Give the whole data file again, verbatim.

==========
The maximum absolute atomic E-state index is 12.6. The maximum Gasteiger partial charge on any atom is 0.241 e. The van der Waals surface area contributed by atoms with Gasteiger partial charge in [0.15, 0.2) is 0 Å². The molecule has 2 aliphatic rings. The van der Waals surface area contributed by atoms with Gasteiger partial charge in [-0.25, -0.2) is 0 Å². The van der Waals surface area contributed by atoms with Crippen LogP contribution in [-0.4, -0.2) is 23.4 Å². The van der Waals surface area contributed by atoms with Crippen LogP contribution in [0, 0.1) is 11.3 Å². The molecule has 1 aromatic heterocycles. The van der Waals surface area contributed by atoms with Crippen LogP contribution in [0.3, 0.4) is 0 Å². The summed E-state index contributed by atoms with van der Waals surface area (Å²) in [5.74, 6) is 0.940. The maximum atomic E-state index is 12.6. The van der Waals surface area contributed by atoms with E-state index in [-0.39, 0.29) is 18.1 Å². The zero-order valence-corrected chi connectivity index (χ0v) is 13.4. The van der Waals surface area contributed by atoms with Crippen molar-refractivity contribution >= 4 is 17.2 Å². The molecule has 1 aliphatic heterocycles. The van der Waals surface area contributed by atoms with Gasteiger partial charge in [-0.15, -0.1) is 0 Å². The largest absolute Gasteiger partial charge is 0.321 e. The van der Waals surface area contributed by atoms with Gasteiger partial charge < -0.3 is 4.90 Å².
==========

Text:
The maximum absolute atomic E-state index is 12.6. The maximum Gasteiger partial charge on any atom is 0.241 e. The van der Waals surface area contributed by atoms with Gasteiger partial charge in [0.15, 0.2) is 0 Å². The molecule has 2 aliphatic rings. The van der Waals surface area contributed by atoms with Gasteiger partial charge in [-0.25, -0.2) is 0 Å². The van der Waals surface area contributed by atoms with Crippen LogP contribution in [-0.4, -0.2) is 23.4 Å². The van der Waals surface area contributed by atoms with Crippen LogP contribution in [0, 0.1) is 11.3 Å². The molecule has 1 aromatic heterocycles. The van der Waals surface area contributed by atoms with Crippen LogP contribution in [0.3, 0.4) is 0 Å². The summed E-state index contributed by atoms with van der Waals surface area (Å²) in [5.74, 6) is 0.940. The maximum atomic E-state index is 12.6. The van der Waals surface area contributed by atoms with E-state index in [-0.39, 0.29) is 18.1 Å². The zero-order valence-corrected chi connectivity index (χ0v) is 13.4. The van der Waals surface area contributed by atoms with Crippen molar-refractivity contribution >= 4 is 17.2 Å². The molecule has 1 aliphatic heterocycles. The van der Waals surface area contributed by atoms with Gasteiger partial charge in [-0.15, -0.1) is 0 Å². The largest absolute Gasteiger partial charge is 0.321 e. The van der Waals surface area contributed by atoms with Gasteiger partial charge < -0.3 is 4.90 Å².